Theresa May has refused to say if the UK will be better off under her Brexit deal.
In an interview on ITV’s This Morning, the prime minister repeatedly avoided the question of her Brexit strategy would mean for the country.
She told This Morning hosts Philip Schofield and Rochelle Humes: “We can be better off.”
But when Mr Schofield asked her if that means “we will be”, she replied: “That’s up to us.”
Asked by Mrs Humes, “Will we be better off?”, the prime minister dodged the question.
Instead, she said: “A lot of people ask this question. I believe we can be better off. But it’s not just about the deal.”
She also told This Morning she is “keen” to have a Brexit debate with Jeremy Corbyn but fears that holding it on ITV would mean she missed Strictly Come Dancing.
The government and Labour are at loggerheads over whether to accept a BBC proposal for the discussion, favoured by Downing Street, or that of the commercial broadcaster, which Labour prefers.
Opposition leader Mr Corbyn last week complained on This Morning that the BBC’s proposal would clash with jungle-based reality show I’m a Celebrity, Get Me Out of Here!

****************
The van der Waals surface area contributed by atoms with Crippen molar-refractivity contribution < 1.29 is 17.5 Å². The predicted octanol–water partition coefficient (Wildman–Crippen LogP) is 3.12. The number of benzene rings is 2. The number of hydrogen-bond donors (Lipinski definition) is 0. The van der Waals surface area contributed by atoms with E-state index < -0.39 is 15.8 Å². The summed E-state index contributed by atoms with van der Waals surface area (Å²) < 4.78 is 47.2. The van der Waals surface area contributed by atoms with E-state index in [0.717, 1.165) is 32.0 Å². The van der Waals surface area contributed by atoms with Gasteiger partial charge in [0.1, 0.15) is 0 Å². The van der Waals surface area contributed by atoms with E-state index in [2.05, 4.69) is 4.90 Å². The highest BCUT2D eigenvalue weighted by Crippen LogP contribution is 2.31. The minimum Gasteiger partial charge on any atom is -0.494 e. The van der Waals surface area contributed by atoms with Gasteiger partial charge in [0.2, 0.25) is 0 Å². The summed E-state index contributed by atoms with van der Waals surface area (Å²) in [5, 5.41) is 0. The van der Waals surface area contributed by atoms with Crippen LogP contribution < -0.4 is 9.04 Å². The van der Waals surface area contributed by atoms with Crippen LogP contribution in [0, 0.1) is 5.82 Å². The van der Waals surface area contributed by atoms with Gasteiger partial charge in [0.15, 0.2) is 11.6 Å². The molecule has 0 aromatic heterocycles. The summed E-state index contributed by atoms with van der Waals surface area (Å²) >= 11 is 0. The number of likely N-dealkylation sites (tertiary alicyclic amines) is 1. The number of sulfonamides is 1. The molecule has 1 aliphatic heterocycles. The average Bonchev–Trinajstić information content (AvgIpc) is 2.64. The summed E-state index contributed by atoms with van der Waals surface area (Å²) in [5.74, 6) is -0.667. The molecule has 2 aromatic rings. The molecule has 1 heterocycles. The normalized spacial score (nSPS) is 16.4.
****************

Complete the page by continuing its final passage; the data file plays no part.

On Monday, Mrs May used the same platform to bemoan missing its ballroom dancing-based rival.
A head-to-head debate between the party leaders is due to take place on December 9, just two days before MPs are due to vote on her Withdrawal Agreement.
Mrs May told This Morning: “I’m keen to have a head-to-head with Jeremy Corbyn, I hope this actually goes through.
“He said he wanted to be on ITV so he could watch the final of I’m a Celebrity… I think his proposal meant that I would miss Strictly.
“I hate to say this on ITV but I’m a bit of a Strictly fan.”
'I've got a deal that delivers what people voted for'.
Prime Minister Theresa May on her Brexit vision. pic.twitter.com/L3kUbeInV4
— This Morning🎄 (@thismorning) December 3, 2018
She added that which channel would host the programme was still “being worked out”, with less than a week to go until it is supposed to go ahead.
It came after leading Tory Eurosceptics warned that the BBC’s planned leaders’ TV debate would “breach the concept of impartiality” unless it involves a prominent Brexiteer.
The Daily Telegraph reported Boris Johnson, Dominic Raab and other former Cabinet ministers have written to BBC chairman Sir David Clementi to complain the views of the 17.4 million people who voted for Brexit would be “nowhere represented” in the discussion.
They noted that both Mrs May and Mr Corbyn voted Remain in the referendum, adding: “They are both wedded to slightly different models of staying in the customs union.”
They said that a senior Brexiteer should be included in the main line-up and not just on a proposed panel.
“This is, after all, not a general election and the Government or the opposition cannot be allowed to play fast and loose with representative democracy,” they said.